Edgeville Buzz

Street Named In Honor Of Edgewater Dance Icon Joel Hall


Photo: Joel Hall FB

A street corner in Edgewater has been renamed “Honorary Joel Hall Way” in recognition of the choreographer and dance hall instructor who, since the 1970s, has created more than 70 ballets for his own company.

A Cabrini Green native, Joel Hall is the second openly gay African-American man to have a street or corner named after him, according to the Windy City Times. The new street sign, located at the corner of Clark Street and Thorndale Avenue, is just south of Joel Hall Dancers & Center, 5965 N. Clark St. It was unveiled at a ceremony on May 6.

“Joel Hall has passionately and diligently dedicated his life and career to using the arts to enrich our community and its many citizens through affordable and accessible dance education and performance,” 48th Ward Alderman Harry Osterman said in a press release issued by Joel Hall’s company. “Mr. Hall also once served among Mayor Harold Washington’s international ambassadors for the arts — sharing dance from the streets of Chicago to the far reaches of the globe.”

Hall’s unique dance style of American Urban Jazz Dance is based on jazz and expresses a rich vocabulary fusing both classical and modern dance idioms, the press release said. Hall is also noted in several books on the contemporary dance arts, including “Black Dance,” by Edward Thorpe, dance critic for The London Standard; and “The Black Tradition in American Dance,” by Richard Long.

According to the Windy City Times, LGBTQ activist and Open Hand co-founder Lori Cannon, as well as Joel Hall Dance Company board member Debbie Chanel also spoke at the event.

“Cannon made the point that so many great artists did not survive the AIDS crisis and if they and their contributions were acknowledged, they came posthumously,” the newspaper reported. ”’I like to say ‘thank you’ when people are alive,’” Cannon said.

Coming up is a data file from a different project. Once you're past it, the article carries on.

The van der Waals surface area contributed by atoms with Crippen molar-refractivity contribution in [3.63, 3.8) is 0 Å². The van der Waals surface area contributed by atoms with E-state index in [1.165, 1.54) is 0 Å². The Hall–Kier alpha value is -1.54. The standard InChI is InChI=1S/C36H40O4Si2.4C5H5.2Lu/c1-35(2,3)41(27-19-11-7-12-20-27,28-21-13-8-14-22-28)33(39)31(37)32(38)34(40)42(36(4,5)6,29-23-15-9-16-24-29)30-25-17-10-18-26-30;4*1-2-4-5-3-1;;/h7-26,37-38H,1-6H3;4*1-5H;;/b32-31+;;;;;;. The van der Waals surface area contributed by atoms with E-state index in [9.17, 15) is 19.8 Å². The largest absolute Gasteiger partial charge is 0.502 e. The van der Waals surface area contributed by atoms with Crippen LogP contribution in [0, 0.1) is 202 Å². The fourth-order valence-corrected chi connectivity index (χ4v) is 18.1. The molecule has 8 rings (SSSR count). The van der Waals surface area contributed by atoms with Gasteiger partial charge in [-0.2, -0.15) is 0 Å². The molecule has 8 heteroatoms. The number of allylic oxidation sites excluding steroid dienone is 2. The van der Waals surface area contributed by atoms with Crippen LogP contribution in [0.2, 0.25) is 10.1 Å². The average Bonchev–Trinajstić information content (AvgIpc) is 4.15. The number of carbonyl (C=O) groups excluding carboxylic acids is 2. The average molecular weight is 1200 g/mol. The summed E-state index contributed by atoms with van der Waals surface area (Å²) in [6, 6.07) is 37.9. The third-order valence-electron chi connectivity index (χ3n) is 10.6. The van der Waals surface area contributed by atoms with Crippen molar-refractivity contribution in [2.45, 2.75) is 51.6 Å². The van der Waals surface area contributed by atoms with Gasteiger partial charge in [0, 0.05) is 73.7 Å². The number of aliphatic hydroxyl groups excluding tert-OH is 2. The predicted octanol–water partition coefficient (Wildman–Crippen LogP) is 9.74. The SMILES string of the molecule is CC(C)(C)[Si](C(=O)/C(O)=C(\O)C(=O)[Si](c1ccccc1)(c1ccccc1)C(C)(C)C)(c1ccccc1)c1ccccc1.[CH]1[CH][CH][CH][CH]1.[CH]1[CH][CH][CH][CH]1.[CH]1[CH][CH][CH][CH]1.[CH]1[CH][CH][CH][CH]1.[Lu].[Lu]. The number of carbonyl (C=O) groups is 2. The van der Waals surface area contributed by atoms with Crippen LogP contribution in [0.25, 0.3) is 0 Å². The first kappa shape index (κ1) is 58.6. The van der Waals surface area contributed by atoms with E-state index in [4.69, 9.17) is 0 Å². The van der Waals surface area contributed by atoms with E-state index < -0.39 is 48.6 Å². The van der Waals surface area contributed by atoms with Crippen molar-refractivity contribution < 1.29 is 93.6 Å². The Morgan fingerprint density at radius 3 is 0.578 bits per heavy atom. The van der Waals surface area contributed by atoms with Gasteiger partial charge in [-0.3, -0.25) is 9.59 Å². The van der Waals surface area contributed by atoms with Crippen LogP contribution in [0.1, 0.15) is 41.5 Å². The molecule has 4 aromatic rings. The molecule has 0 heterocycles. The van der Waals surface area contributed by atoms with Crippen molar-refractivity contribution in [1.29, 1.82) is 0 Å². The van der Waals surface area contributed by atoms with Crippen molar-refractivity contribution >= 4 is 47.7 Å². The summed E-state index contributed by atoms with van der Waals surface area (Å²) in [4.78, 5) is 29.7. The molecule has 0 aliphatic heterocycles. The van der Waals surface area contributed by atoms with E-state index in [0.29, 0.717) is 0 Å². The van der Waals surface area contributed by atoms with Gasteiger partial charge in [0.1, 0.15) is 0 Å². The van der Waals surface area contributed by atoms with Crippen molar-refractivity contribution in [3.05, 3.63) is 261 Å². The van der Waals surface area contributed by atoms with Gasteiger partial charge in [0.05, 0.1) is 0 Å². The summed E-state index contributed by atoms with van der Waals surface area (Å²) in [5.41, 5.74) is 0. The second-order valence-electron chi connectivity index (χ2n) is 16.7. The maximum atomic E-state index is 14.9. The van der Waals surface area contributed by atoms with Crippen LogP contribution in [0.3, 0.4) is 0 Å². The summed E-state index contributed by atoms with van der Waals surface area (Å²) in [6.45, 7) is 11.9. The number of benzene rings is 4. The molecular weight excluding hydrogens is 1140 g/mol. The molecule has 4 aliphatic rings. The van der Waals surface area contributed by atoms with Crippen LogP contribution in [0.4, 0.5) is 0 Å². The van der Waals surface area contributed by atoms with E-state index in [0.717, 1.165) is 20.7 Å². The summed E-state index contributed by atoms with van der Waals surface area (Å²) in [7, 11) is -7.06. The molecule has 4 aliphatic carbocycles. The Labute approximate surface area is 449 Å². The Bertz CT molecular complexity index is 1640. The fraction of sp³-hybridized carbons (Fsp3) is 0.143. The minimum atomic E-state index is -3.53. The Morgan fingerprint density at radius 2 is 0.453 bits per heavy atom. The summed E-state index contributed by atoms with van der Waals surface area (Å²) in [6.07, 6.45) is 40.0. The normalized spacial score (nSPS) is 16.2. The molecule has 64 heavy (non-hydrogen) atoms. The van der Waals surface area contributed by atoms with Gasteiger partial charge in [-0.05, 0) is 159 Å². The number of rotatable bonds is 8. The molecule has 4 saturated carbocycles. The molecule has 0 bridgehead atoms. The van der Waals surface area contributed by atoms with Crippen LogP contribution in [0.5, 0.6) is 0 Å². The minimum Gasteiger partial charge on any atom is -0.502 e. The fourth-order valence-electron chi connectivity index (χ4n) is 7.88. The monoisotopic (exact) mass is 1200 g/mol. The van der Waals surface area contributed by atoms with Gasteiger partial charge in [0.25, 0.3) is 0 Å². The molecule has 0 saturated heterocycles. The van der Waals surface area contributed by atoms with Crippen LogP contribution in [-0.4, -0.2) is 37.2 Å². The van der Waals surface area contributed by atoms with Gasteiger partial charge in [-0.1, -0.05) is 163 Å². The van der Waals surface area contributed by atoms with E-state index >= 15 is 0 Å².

The Windy City Times added that Cannon reached out to Osterman two years ago and was instrumental in starting the process to have the street corner renamed after Hall.

Hall has received a number of awards and accolades over the years. In 1993, according to the press release, he was inducted into the Chicago Gay & Lesbian Hall of Fame. He received The Chicago Dance & Music Alliance “Lifetime Achievement for Service to the Field” award and the Jazz Dance World Congress’ “Lifetime Achievement Award.”


Photo: Joel Hall FB

Additionally, Hall was honored with the “Lifetime Achievement Award” from the African American Arts Alliance in November 2014. He was profiled in The History Makers online series, which is now part of the Library of Congress archives. Hall has also participated in panel discussions hosted in part by the Chicago Dance History Project, a collective that has dedicated its resources in part to unearthing lesser-known individuals, organizations and venues that have anchored Chicago’s strong local dance community, according to The Reader.

Using video interviews, digital images, scholarly research and oral histories from living, prominent figures in Chicago dance, the CDHP’s goal is to collect and house primary source material to determine how Chicago has shaped dance and how dance has shaped Chicago throughout the 20th century and into the present, The Reader said.

Joel Hall Dancers & Center was officially incorporated in 1974 as The Chicago City Theatre Company. It provides affordable dance classes along with local, national and international showcase performances for those who may not otherwise be exposed to the arts.

The company’s signature dance style incorporates ballet, jazz, modern, funk and “street dance” using contemporary jazz and house music to create innovative and continuously evolving dance style that is appealing, relevant and approachable for those who are frequently underserved by the arts, the press release said.

For more information on Hall and Joel Hall Dancers & Center, visit the company’s website.

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